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Yes, you can use toll road funds for non-road projects

Who knew?

Surplus revenues from Harris County’s toll road system for years have paid for improvements to nearby roads and infused funds into street rebuilds around the county.

Now, the Harris County Toll Road Authority is about to go off-road. Under a plan unveiled Tuesday, the tolling agency will spend $53 million connecting existing cycling, running and hiking trails and building new ones. The projects, sketched out in a sweeping plan presented to Commissioners Court, aim to reconnect neighborhoods on opposing sides of the county’s tollways and leverage county money with that of management districts and other local agencies aiming to add trails.

“The toll road for a long time has been focused on finishing its system,” Executive Director Roberto Trevino said. “That’s changing to how do we manage it, and provide better mobility and connectivity even if you are not on the toll roads.”

The court approved the plan on a 3-2 vote, with Precinct 3 Commissioner Tom Ramsey and Precinct 4 Commissioner Jack Cagle voting against it.

If fully built, the plan envisioned by HCTRA officials is a network of 236 miles of trails, usable by cyclists, runners and others, mostly adjacent to the sprawling county toll road system, primarily the 82-mile Sam Houston Tollway that rings the metro area. Made up of longer “network spine” projects of 5 miles or more, smaller community connectors that link local neighborhoods and targeted projects to build onto existing trails proposed by others, the total cost of all the links could reach $600 million or more and take years to build.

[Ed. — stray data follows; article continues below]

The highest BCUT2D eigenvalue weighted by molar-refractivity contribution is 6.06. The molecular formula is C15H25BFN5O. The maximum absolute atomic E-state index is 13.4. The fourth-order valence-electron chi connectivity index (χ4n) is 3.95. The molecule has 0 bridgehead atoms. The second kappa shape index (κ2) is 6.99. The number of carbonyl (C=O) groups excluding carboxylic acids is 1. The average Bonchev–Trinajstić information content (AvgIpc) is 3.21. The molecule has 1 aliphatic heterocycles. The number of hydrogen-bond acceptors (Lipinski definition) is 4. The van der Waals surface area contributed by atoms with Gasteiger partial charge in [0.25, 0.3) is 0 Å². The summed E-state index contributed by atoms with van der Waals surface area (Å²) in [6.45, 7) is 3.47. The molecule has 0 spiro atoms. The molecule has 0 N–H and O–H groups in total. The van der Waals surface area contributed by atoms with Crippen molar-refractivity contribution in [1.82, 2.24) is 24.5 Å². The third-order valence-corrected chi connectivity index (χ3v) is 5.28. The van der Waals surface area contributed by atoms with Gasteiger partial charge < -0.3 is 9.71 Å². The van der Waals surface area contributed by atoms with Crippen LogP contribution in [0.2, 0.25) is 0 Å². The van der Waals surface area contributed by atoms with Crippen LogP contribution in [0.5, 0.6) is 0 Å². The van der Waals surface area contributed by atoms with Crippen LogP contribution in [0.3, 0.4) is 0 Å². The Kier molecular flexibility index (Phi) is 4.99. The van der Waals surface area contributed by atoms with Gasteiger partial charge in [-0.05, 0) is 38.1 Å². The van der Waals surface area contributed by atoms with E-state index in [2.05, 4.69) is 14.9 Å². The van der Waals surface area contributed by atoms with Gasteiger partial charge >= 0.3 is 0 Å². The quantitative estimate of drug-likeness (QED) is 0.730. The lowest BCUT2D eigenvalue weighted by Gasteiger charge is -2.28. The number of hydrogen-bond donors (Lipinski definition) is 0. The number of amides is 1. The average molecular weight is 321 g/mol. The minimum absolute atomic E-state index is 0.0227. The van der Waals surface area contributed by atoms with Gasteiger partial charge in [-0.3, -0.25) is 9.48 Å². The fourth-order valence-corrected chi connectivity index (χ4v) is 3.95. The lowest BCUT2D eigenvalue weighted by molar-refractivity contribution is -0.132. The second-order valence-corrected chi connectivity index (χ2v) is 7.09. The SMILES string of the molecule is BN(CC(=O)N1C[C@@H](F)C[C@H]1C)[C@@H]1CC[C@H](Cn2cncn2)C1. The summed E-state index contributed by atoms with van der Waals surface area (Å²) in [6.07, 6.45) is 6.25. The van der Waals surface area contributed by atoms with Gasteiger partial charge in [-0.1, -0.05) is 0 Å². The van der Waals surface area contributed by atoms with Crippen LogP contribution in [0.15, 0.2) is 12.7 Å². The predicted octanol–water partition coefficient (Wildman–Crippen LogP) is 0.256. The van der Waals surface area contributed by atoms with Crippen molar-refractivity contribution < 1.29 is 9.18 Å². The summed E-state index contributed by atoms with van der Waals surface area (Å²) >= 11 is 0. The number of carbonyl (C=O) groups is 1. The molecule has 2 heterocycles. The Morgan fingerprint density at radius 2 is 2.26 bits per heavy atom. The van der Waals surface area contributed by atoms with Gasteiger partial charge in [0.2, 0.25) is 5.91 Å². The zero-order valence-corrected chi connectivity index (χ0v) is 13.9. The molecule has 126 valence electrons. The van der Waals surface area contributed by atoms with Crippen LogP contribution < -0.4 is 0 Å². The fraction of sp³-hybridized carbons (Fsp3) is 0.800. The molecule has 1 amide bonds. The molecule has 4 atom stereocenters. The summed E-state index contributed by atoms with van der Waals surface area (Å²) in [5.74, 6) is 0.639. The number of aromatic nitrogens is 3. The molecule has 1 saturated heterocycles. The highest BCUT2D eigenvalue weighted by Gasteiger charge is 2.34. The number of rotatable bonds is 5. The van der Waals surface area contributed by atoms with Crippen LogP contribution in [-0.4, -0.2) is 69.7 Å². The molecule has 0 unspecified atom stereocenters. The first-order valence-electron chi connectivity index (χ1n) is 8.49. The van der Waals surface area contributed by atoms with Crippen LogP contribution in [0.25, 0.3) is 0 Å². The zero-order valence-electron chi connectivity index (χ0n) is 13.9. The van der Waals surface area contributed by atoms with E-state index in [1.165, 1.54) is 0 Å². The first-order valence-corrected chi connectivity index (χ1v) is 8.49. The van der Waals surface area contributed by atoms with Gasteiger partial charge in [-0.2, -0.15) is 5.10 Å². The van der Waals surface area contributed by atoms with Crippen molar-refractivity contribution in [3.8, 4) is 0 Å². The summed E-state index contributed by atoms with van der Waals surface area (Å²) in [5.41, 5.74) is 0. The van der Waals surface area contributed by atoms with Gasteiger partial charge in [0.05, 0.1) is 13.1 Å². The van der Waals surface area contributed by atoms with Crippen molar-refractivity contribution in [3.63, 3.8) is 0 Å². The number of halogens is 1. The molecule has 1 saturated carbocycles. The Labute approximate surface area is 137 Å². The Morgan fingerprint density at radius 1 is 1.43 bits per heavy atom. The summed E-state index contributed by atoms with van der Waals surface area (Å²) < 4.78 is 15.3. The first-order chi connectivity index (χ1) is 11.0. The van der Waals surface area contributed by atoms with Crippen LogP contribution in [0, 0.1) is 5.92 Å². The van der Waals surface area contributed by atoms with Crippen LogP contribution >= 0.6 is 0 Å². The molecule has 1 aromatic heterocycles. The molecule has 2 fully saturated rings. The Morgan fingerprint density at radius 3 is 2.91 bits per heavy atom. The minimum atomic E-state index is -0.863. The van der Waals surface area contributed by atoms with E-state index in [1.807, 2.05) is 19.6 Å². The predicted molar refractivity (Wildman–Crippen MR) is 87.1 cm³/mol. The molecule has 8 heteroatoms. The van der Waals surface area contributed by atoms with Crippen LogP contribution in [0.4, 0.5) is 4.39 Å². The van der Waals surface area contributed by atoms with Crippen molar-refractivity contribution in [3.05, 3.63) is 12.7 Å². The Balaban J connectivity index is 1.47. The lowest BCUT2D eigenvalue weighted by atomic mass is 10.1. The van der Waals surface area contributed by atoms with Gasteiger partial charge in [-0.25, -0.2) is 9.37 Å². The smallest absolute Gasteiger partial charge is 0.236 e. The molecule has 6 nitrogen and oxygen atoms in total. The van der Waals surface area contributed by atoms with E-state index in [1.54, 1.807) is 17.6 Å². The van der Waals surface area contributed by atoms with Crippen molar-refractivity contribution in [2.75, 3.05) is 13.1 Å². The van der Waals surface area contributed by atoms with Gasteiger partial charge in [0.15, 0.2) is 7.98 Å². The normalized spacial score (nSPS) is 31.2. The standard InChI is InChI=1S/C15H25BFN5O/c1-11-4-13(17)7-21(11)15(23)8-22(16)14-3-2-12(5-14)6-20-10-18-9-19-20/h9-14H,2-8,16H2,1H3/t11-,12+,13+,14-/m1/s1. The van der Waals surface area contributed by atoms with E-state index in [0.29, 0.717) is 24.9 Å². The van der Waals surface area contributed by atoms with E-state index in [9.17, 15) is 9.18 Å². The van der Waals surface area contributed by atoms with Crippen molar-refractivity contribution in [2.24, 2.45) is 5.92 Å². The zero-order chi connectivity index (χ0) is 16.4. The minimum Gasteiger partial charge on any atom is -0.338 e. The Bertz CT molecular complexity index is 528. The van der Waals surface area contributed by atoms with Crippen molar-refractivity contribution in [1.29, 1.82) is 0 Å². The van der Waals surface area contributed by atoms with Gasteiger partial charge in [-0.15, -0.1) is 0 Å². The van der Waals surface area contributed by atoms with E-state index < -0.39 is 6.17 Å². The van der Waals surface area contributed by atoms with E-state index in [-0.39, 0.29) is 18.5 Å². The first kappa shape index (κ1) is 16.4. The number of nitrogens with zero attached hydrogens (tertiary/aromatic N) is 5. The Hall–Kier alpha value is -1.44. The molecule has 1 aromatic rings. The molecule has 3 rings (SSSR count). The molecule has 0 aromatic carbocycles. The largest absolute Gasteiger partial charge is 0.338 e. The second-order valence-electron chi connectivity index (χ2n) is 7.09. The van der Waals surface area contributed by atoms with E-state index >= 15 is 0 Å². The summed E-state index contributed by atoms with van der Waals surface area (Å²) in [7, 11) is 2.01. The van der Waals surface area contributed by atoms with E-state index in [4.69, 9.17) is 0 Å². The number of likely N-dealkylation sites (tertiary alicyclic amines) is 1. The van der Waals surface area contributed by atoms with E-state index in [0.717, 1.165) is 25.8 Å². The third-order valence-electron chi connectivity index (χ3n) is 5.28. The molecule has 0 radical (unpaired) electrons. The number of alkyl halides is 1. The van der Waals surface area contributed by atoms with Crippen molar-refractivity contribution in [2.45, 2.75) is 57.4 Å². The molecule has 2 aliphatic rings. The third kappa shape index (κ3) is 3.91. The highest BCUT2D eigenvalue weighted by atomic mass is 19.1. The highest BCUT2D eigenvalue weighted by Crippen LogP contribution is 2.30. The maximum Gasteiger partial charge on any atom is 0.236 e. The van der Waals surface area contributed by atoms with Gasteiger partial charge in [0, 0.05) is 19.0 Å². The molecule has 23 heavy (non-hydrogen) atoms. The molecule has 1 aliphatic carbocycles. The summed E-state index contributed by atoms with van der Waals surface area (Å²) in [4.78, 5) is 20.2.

The effect, Trevino said, would be a much more inclusive transportation system.

“We are putting a focus on the areas around the toll road and putting back quality of life,” he said, noting the safety challenges some areas face because of the region’s large roads and the “divisive” discussions about how to integrate bicycle and pedestrian safety without compromising automotive travel.

Actually, we appropriated toll road funds for flood mitigation projects just last year, so we did actually know this. That won’t stop some heads from exploding at the thought of spending this money on (gasp!) BIKE TRAILS, but who cares? It’s legitimate transportation infrastructure, it will help mitigate road traffic a little by giving people safe options for not driving when they just have a short distance to go, and it will absolutely be a boon to quality of life. People use the heck out of the White Oak and Heights bike trails in my neighborhood. A lot of it is leisure travel rather than commuter or task-focused travel, but that’s fine. Quality of life is a big deal, and it’s a big return on the investment. It’s about time we used some of this money for this purpose. Stace has more.

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3 Comments

  1. Bill Daniels says: